Wednesday, April 28, 2010

Two of Michigan's 7th grade Grade Level Content Expectations for math are:
A.PA. 07.09 Recognize inversely proportional relationships in contextual situations; know that quantities are inversely proportional if their product is constant.
A.RP.07.10 Know that the graph of y=k/x is not aline; know its shape; and know that it crosses neither the x nor the y-axis.
OK. I can teach that. We look at the length and widths of rectangles with fixed areas in the context of building a garden with a predetermined amount of mulch. We do a group activity where students are given a set amount of money to earn performing a service. For each of these, they create their tables and graphs, write their equations, and we analyze the situations in context of the problem.
But somehow, there always seems to be a disconnect, something missing, from the lessons. My students, at least half of them, do not understand the concepts of factors and multiples, and do not know their multiplication facts with automaticity. These are concepts they should have mastered in late elementary school, but still lack at the end of 7th grade.
How do we find the missing piece? Where is it? How do we get all the pieces of mathematics to fit together when students are simply moving on up the ladder of school without first mastering the concepts at each grade level. How do we get all these pieces together, organized, fitting together perfectly before they advance to the new math curriculum that expects all students to master through Algebra II?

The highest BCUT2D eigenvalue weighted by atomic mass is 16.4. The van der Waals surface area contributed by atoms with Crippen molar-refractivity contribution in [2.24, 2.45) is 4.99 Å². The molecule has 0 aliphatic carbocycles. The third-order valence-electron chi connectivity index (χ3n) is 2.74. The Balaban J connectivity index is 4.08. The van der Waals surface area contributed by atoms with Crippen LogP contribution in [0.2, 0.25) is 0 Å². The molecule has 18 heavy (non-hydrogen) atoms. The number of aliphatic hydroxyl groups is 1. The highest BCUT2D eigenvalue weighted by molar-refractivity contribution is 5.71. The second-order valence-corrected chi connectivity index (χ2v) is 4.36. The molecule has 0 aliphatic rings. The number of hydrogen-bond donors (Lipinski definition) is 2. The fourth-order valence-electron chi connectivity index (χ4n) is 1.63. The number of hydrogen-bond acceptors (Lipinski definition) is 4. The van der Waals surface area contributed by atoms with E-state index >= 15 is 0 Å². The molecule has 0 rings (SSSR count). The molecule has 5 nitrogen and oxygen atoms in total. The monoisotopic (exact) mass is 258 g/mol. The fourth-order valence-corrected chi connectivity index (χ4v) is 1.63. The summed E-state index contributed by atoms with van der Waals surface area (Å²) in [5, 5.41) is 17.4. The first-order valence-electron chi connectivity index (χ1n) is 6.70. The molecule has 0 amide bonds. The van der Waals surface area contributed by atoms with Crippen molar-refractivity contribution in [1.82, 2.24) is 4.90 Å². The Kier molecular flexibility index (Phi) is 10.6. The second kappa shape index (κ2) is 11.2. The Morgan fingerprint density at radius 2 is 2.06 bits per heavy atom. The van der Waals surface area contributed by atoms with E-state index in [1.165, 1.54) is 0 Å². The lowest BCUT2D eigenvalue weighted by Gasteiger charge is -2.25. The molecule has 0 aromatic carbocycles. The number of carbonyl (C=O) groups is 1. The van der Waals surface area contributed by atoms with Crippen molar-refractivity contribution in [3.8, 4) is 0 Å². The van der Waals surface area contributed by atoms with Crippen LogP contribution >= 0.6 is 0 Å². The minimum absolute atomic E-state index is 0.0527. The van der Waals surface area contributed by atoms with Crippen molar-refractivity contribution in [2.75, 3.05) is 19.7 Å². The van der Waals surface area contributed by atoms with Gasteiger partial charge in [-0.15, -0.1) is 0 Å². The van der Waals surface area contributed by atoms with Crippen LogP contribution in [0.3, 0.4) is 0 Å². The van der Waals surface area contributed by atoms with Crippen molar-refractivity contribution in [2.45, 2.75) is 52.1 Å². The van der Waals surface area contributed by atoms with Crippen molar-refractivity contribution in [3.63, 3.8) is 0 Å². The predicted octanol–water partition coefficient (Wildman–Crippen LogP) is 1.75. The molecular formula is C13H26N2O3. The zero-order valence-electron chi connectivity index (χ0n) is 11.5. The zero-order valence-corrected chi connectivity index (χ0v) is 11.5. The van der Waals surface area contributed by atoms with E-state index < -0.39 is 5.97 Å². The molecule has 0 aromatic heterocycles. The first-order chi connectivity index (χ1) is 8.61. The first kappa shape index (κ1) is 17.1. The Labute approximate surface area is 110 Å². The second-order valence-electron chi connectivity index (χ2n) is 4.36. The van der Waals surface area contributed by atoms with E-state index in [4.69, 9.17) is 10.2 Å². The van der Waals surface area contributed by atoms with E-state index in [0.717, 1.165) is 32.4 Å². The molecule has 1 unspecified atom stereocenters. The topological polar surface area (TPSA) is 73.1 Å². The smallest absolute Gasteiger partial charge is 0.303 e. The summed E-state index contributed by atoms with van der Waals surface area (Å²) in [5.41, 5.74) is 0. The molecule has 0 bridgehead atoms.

Our school, along with others across the state, sees a train wreck when the bulk of the student population hits Algebra I as freshmen (The more math ready students took Algebra I as 8th graders). Suddenly, all those years of being sent along the continuum of math classes, without being ready for advancement, catches up with them. Here starts the catch-up effort, finally.
Wouldn't it make more sense to catch them earlier, provide some intense remediation when they first start to struggle? Not only would we provide students the opportunity to develop a strong numerical foundation, perhaps some of the math phobias we see could be overcome.
But then again, over 80% of this years 7th graders scored proficient on the almighty MEAP test. The state test seems to think they are doing OK. Oh, wait.. it is because the cut score is set so low that students with less than a 40% score are labeled as proficient. When the state says less than 40% is good enough, who am I to question? Maybe I need to rethink my grading scale. If we count 40% as proficient, that must equate to at least a B, so let's call 50% an A! From now on, scores of 40% and above will get A's, 30-40% get B's, 20-30% C's. Report cards will be amazing! Just think of all the kids on honor roll!
OOOOOOppppppsssss....... that won't solve anything will it? They will still get to Algebra I unprepared for the material, the train wreck will still happen, and kids will be struggling to graduate in 4 years.
Where do we implement change? How do we implement change?

No comments: